Amara R. Dunn, Lindsay E. Wyatt, Michael Mazourek, Stephen Reiners and Christine D. Smart
In 2011, total marketable yield, fruit size, and number of lobes; fruit discoloration due to silvering; and plant structure were compared among eight commercial green bell pepper (Capsicum annuum) varieties and four breeding lines at three field sites in central New York. Tolerance to phytophthora blight (Phytophthora capsici) was also assessed at one of these sites. No wilting or plant death due to phytophthora blight was observed on the four breeding lines. ‘Paladin’, ‘Intruder’, and ‘Aristotle’ had the highest levels of tolerance to phytophthora blight, among the commercial varieties and maintained their yields in the presence of disease. In the absence of phytophthora blight, yields from these three varieties were comparable to susceptible varieties, but fruit tended to be smaller, and incidence of silvering was high in ‘Paladin’ and ‘Intruder’. Less silvering was observed on ‘Aristotle’ fruit. Total marketable yields from the breeding lines and percent of fruit with four lobes was comparable to the commercial varieties, and some breeding lines also had a low incidence of silvering, but fruit were smaller and set later in the season. Overall, this study suggests that ‘Paladin’, ‘Intruder’, and ‘Aristotle’ will yield well in fields with a history of severe phytophthora blight, but new large-fruited varieties with low incidence of silvering and good tolerance to phytophthora blight are needed.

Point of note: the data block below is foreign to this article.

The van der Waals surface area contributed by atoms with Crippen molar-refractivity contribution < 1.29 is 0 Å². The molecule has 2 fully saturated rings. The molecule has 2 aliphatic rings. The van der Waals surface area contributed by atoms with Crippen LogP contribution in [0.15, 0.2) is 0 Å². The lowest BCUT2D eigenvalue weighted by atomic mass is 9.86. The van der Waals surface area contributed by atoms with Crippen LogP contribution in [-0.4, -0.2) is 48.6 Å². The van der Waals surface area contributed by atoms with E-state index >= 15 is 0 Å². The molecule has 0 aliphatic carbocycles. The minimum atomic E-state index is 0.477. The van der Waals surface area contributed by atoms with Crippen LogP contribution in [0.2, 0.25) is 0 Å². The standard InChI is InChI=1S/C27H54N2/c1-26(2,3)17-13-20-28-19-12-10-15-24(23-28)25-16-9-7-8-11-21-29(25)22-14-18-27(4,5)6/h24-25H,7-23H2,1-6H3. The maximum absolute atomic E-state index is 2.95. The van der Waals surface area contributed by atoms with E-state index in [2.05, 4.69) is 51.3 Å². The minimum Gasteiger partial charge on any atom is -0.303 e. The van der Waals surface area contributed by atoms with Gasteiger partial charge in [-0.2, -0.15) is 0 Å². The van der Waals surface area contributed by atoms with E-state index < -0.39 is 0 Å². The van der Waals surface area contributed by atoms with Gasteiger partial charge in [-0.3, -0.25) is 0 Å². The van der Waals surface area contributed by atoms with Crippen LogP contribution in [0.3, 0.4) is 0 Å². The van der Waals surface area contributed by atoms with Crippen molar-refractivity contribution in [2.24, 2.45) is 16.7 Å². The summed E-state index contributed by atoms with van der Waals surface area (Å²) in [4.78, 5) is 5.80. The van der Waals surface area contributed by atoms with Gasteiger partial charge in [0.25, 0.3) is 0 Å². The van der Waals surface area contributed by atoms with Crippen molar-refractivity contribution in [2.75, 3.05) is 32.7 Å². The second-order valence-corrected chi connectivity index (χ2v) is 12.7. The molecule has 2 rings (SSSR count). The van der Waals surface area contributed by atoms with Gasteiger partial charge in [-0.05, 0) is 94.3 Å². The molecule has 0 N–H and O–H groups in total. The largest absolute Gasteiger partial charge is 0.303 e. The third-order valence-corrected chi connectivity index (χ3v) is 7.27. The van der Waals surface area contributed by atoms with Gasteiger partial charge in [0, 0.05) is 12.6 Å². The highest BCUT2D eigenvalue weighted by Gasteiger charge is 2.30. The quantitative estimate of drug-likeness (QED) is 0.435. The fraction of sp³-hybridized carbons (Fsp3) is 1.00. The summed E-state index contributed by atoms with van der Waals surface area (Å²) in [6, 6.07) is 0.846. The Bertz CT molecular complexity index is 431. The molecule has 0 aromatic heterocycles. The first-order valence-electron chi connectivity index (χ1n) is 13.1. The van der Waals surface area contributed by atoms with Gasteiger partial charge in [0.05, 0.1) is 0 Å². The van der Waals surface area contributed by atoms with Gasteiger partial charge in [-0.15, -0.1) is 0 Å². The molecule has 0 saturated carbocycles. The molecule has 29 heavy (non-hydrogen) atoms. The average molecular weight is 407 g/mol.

Lindsay E. Wyatt, Amara R. Dunn, Matthew Falise, Stephen Reiners, Molly Jahn, Christine D. Smart and Michael Mazourek
Phytophthora capsici is an oomycete pathogen that causes disease on bell pepper (Capsicum annuum) and many other vegetable crops globally. Newly developed bell pepper inbred lines have been shown to be resistant to P. capsici and have been previously evaluated for green harvest yield. Nine P. capsici-resistant inbred lines and three commercial cultivars were evaluated for red harvest yield and fruit characteristics at three sites and disease resistance was evaluated through field inoculation studies. Three of the P. capsici-resistant lines were further evaluated as hybrid parents by measuring hybrid yield and disease resistance. P. capsici-resistant lines had excellent disease resistance and provided high levels of resistance to F1 hybrids. Inbred lines had comparable yields to the commercial cultivars, but fruit were smaller in size and weight. These lines are suitable for use as inbred lines for markets where small fruit size is acceptable and have potential for use as hybrid parents.